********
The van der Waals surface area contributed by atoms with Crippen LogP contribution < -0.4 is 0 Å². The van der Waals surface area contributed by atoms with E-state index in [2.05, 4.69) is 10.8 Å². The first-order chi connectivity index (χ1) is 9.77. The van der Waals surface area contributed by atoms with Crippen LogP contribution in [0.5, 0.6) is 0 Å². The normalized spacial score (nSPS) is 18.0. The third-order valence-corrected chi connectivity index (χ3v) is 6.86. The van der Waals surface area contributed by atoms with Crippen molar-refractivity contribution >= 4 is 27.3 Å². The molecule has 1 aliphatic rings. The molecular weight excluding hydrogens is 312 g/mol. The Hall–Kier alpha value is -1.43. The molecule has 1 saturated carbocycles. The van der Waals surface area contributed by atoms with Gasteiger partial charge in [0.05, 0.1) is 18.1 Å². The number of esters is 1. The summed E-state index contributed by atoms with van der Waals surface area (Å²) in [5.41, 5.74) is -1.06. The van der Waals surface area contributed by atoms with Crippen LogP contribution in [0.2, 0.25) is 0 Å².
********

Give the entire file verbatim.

The van der Waals surface area contributed by atoms with Crippen LogP contribution < -0.4 is 0 Å². The van der Waals surface area contributed by atoms with E-state index in [2.05, 4.69) is 10.8 Å². The first-order chi connectivity index (χ1) is 9.77. The van der Waals surface area contributed by atoms with Crippen LogP contribution in [0.5, 0.6) is 0 Å². The normalized spacial score (nSPS) is 18.0. The third-order valence-corrected chi connectivity index (χ3v) is 6.86. The van der Waals surface area contributed by atoms with Crippen molar-refractivity contribution >= 4 is 27.3 Å². The molecule has 1 aliphatic rings. The molecular weight excluding hydrogens is 312 g/mol. The Hall–Kier alpha value is -1.43. The molecule has 1 saturated carbocycles. The van der Waals surface area contributed by atoms with Gasteiger partial charge in [0.05, 0.1) is 18.1 Å². The number of esters is 1. The summed E-state index contributed by atoms with van der Waals surface area (Å²) in [5.41, 5.74) is -1.06. The van der Waals surface area contributed by atoms with Crippen LogP contribution in [0.2, 0.25) is 0 Å².